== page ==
We kick off with this ½d vermilion “E” control block of six from setting 3 (showing the broken squared corner marginal rule). I have plenty of control marginal singles in my collection but I really want to collect these controls in blocks of six. Knowing that they are popular, I went after this rather strongly but someone else still wanted it more than me and paid £104 for the pleasure of owning it.
This cover I noticed was part of a lot in Cavendish’s March auction. Although it’s a little bit tatty, it’s unusual in that it’s paying the quadruple UPU rate with a block of four of the 2½d and it’s going to Aden. Only one person wanted it at the £19.99 asking price.
This British Levant 40pa postal stationery envelope shows the inverted overprint variety. Uprated with a 40pa on 2½d Jubilee to pay the registration fee, it was sent from Beyrout to Constantinople. It sold for £130.
This Army Official pair has one stamp showing a constant variety “short foot to L”. Although not listed by Gibbons it is recorded by Wiseman. It sold for £42.46.
And finally we have a 1s green with type 12 SPECIMEN overprint. Although a little toned, it sold for £69.61. The type 12 is much scarcer than the type 9, however SG still don’t price the different types of Specimen overprints individually. Fingers crossed they do for a future update of the Queen Victoria Specialised Catalogue
I’m sure I say this every year, but my New Year’s resolution to do more work on the website has started poorly with the blog a month behind already. Actually there has been very few items of interest on Ebay, but the first item I will talk about was quite a special item to find as I didn’t remember ever seeing one before.
This 2d green & carmine was simply described as a 2d with specimen overprint. Even at a quick glance it’s noticeable that it has been overprinted twice, and with a closer look you’ll notice that it has two different type of the specimen overprint, types 9 and 12. Listed in the SG Queen Victoria specilaised as K30sa with a catalogue value of £225 for mounted mint, I took a look at Gibbons sale catalogue of the “Aureum” Jubilee collection from 2016 to see if they had one. They did, and with the comment “the first example we have handled for over 15 years”, it had a price of £550 and evidently sold. If I could have I would a bid at the very last moment but as I was travelling I couldn’t. As a result I pushed the price from £41 to £310 but give the other bidder time to increase his bid and I lost it for £385.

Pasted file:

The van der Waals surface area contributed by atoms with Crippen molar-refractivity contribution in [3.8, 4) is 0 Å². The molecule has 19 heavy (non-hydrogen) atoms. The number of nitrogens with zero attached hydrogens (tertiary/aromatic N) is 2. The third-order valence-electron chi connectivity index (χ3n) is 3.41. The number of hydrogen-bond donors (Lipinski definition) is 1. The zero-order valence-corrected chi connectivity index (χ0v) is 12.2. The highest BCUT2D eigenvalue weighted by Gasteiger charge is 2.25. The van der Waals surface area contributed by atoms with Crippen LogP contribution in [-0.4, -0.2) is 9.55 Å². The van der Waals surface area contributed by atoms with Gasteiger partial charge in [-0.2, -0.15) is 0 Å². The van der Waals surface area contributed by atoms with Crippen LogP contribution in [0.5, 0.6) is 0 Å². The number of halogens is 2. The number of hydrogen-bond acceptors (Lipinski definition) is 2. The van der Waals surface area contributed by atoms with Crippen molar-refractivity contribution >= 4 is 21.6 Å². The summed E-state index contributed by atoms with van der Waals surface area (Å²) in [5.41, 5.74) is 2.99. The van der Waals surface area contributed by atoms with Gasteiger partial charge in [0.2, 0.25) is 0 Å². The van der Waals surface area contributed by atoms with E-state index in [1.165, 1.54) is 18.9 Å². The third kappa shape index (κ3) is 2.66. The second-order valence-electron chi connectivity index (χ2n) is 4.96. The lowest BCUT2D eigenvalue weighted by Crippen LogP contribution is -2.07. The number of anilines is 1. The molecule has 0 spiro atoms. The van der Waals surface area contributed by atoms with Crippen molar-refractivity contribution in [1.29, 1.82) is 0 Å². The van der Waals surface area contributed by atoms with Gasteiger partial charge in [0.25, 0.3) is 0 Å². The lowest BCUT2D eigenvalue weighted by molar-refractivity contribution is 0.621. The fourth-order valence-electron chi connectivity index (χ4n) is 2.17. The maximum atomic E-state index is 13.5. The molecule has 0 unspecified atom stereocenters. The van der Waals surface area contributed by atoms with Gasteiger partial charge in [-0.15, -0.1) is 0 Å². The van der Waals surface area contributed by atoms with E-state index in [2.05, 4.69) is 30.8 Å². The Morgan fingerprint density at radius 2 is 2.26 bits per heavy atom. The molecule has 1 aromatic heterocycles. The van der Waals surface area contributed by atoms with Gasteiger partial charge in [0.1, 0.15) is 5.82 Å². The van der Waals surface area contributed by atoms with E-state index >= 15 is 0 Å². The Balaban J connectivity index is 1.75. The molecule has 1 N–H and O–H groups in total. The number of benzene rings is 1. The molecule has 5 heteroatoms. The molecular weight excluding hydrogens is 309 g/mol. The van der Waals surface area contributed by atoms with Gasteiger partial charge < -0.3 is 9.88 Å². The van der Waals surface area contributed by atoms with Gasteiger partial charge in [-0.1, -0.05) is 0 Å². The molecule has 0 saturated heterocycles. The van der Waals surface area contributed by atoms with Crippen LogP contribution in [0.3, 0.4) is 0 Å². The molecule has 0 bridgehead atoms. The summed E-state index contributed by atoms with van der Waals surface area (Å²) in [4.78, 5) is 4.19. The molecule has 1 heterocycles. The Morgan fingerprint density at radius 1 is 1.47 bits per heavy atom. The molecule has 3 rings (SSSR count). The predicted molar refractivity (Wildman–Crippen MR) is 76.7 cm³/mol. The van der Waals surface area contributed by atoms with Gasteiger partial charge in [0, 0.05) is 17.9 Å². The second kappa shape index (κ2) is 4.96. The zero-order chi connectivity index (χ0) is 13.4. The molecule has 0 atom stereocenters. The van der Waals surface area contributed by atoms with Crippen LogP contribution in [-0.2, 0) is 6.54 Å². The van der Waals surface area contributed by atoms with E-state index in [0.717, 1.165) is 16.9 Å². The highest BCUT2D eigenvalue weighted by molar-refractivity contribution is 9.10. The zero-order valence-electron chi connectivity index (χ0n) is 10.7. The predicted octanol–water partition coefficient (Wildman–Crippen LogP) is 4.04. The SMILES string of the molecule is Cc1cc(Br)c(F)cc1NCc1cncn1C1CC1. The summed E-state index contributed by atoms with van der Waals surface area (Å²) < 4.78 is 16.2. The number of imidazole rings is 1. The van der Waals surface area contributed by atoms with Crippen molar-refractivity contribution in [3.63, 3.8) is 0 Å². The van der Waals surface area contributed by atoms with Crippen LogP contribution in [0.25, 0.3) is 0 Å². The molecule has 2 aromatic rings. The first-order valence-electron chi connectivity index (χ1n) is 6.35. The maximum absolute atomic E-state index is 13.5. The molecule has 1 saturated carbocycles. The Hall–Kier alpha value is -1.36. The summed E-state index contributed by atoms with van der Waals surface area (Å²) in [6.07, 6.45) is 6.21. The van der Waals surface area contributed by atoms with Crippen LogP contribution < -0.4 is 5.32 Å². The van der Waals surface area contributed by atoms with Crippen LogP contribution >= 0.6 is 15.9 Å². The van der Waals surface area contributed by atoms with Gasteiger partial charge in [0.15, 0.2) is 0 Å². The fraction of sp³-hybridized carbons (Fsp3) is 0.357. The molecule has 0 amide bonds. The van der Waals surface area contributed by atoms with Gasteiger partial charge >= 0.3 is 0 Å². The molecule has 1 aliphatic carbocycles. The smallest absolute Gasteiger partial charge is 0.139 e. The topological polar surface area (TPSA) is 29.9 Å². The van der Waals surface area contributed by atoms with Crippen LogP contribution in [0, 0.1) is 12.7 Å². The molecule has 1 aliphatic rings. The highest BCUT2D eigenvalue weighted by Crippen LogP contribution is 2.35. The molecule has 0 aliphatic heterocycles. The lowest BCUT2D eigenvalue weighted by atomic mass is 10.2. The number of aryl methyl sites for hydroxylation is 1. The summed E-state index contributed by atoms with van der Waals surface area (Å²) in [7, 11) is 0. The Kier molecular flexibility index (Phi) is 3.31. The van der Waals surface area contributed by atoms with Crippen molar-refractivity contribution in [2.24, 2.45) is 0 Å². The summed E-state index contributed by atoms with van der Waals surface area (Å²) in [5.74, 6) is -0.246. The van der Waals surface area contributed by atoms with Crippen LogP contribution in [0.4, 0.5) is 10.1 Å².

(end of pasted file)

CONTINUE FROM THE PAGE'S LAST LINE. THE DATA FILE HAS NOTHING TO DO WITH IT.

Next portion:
Another item which realised almost the same price, but is significantly less rare as far as I’m aware was this unmounted mint 4d green and brown with inverted watermark, which sold for £388 plus postage (against a SG catalogue price of £1’500).
And I finish with the Bechuanaland Protectorate 4d on 1/2d inverted surcharge. Catalogued at £4’000, it sold for £87.72… The suspiciously poor quality image is always a red flag and it had no expertising certificate. Looking at the shape of the letters in “Fourpence”, I’m pretty sure it’s a fake. Either that or someone got an absolute bargain!
Top 3 Items of the Month
This interesting piece sold for £37.05. It is a opposite halves of a bisect of a 2d and a 1 1/2d together on piece tied by a Bletchinton cds. There a few of these types of items around, all philatelically inspired of course, and they were not permitted by the Post Office at the time. As you can see, the words “not accepted” appear below the stamps. It is now up for sale by Arthur Ryan & Co. for £95.
This cover from Niger Coast also bears bisects and was sold for £765.75. A very similar cover, sent to the same address, but addressed to “Mr. Britain”, was sold by Spink in the John Sacher collection in Novermber 2009 for £850 plus 20% commission, so this was a good purchase for the winning bidder.
This unmounted mint set of specimen overprints on the Zululand set sold for £359.35